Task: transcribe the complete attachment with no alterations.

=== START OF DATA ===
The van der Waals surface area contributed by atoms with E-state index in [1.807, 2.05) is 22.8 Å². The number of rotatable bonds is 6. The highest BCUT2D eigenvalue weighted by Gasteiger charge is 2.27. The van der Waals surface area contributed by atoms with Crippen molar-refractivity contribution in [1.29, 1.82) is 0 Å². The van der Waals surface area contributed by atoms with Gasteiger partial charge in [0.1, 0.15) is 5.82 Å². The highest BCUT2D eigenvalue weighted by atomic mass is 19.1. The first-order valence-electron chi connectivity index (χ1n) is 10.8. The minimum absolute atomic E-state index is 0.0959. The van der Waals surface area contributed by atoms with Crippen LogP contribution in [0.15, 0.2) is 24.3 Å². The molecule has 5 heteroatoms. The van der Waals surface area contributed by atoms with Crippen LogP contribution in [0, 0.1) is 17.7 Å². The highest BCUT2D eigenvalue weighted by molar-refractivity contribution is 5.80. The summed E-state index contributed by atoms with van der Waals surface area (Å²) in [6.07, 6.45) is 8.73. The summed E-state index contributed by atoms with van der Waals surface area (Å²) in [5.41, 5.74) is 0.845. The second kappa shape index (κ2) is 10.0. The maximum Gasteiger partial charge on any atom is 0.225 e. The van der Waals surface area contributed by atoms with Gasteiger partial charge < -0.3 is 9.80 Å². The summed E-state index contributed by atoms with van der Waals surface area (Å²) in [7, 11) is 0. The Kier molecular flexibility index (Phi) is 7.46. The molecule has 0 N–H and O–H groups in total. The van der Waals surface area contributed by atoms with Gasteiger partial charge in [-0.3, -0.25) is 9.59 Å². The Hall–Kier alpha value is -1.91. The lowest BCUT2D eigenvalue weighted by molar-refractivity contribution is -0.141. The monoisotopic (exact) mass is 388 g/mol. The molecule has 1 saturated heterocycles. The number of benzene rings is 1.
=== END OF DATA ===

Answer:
The van der Waals surface area contributed by atoms with E-state index in [1.807, 2.05) is 22.8 Å². The number of rotatable bonds is 6. The highest BCUT2D eigenvalue weighted by Gasteiger charge is 2.27. The van der Waals surface area contributed by atoms with Crippen molar-refractivity contribution in [1.29, 1.82) is 0 Å². The van der Waals surface area contributed by atoms with Gasteiger partial charge in [0.1, 0.15) is 5.82 Å². The highest BCUT2D eigenvalue weighted by atomic mass is 19.1. The first-order valence-electron chi connectivity index (χ1n) is 10.8. The minimum absolute atomic E-state index is 0.0959. The van der Waals surface area contributed by atoms with Crippen LogP contribution in [0.15, 0.2) is 24.3 Å². The molecule has 5 heteroatoms. The van der Waals surface area contributed by atoms with Crippen LogP contribution in [0, 0.1) is 17.7 Å². The highest BCUT2D eigenvalue weighted by molar-refractivity contribution is 5.80. The summed E-state index contributed by atoms with van der Waals surface area (Å²) in [6.07, 6.45) is 8.73. The summed E-state index contributed by atoms with van der Waals surface area (Å²) in [5.41, 5.74) is 0.845. The second kappa shape index (κ2) is 10.0. The maximum Gasteiger partial charge on any atom is 0.225 e. The van der Waals surface area contributed by atoms with Gasteiger partial charge < -0.3 is 9.80 Å². The summed E-state index contributed by atoms with van der Waals surface area (Å²) in [7, 11) is 0. The Kier molecular flexibility index (Phi) is 7.46. The molecule has 0 N–H and O–H groups in total. The van der Waals surface area contributed by atoms with Gasteiger partial charge in [-0.3, -0.25) is 9.59 Å². The Hall–Kier alpha value is -1.91. The lowest BCUT2D eigenvalue weighted by molar-refractivity contribution is -0.141. The monoisotopic (exact) mass is 388 g/mol. The molecule has 1 saturated heterocycles. The number of benzene rings is 1.